A painting recently caught my attention – Giotto’s Crucifixion, from the large cycle of his frescoes found in the Scrovegni Chapel in Padua. The gaunt figure of the Saviour, poignantly emaciated, hangs on a cross that stands on a rudely painted rock below which we see a skull – indicating that this is Golgotha, “the Place of the Skull.”
On Christ’s left, the Roman soldiers argue over which of them can have his clothing, while St. Peter looks on sadly. On Christ’s right are the righteous. Mary, Mother of Jesus, supported by the holy women and comforted by St. John, faints from sorrow and pain. At Christ’s feet, Mary Magdalene weeps on the bloody wounds of Jesus with intense grief. Her distress is reflected in the cries of the angels, soaring over Christ’s body in Giotto’s dark blue sky.
The artist was influenced by sacred theatre, as well as by the ideal of empathic piety preached by the mendicant orders of his time, such as the Franciscans. Paintings, like this one, were intended to help people look at the scene as if they had been personal witnesses to the Crucifixion itself, in order to feel more intensely the nature of Christ’s suffering. The juxtaposition of those who are grieving and the soldiers attempts to focus the thoughts of the pious on the consequences of their own responses to Christ’s death.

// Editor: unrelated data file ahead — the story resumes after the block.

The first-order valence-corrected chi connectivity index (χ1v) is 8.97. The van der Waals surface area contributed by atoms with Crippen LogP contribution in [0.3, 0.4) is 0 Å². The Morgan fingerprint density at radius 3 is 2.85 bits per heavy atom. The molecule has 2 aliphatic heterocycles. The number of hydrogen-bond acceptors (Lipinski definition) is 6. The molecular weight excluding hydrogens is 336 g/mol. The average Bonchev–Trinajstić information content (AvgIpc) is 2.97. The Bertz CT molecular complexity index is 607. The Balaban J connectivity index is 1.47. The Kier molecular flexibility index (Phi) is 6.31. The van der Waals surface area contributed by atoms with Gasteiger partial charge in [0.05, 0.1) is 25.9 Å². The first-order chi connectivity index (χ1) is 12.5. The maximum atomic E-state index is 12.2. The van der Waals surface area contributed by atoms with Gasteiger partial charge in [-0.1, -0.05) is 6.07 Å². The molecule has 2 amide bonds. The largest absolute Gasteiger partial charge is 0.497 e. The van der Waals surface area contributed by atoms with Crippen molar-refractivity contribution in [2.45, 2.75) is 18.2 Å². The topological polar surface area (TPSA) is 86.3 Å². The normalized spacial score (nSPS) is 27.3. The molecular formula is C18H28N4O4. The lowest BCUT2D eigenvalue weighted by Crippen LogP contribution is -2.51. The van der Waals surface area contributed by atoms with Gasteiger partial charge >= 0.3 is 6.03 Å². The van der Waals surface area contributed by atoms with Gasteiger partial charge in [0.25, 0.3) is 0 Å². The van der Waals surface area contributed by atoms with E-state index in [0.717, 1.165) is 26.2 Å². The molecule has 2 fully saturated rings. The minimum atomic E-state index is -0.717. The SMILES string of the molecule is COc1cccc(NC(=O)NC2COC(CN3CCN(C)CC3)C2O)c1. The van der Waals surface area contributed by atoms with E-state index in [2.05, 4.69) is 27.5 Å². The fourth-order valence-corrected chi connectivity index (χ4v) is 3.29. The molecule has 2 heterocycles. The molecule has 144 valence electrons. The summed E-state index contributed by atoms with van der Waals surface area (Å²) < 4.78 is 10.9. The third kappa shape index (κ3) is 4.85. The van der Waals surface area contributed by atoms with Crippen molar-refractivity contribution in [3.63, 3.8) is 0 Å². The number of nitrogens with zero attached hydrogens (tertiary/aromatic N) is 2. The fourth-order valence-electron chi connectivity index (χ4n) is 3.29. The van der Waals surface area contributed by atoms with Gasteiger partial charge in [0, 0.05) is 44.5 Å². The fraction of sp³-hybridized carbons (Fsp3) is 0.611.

“The Crucifixion of Giotto,” writes Bernadette Neipp, “is the expression of Franciscan spirituality in the gentleness of the expression of pain in Christ’s face in this fresco. He is not wearing the crown of thorns; a halo shines behind his head … The tragic aspect is expressed by those who surround Christ: the angels that fly weeping around the Crucified One, Mary Magdalene at the foot of the cross, Mary supported by John and another woman … The entire scene stands out before a sky of deep blue – the colour of faith. The emphasis is on the sacrificial meaning of Christ’s death – the angels collect the blood that flows from his wounds. In his approach to the depiction of the crucifixion, Giotto had a huge influence on those who came after him, especially when it came to composition.”
The composition of The Crucifixion is perfectly symmetrical. The cross, placed precisely in the centre, separates the two groups of people. The ten heavenly angels are placed almost geometrically in two groups of five on each side of the cross.
“O my people,
what have I done to you?
In what have I wearied you?
Georges Morin, OFM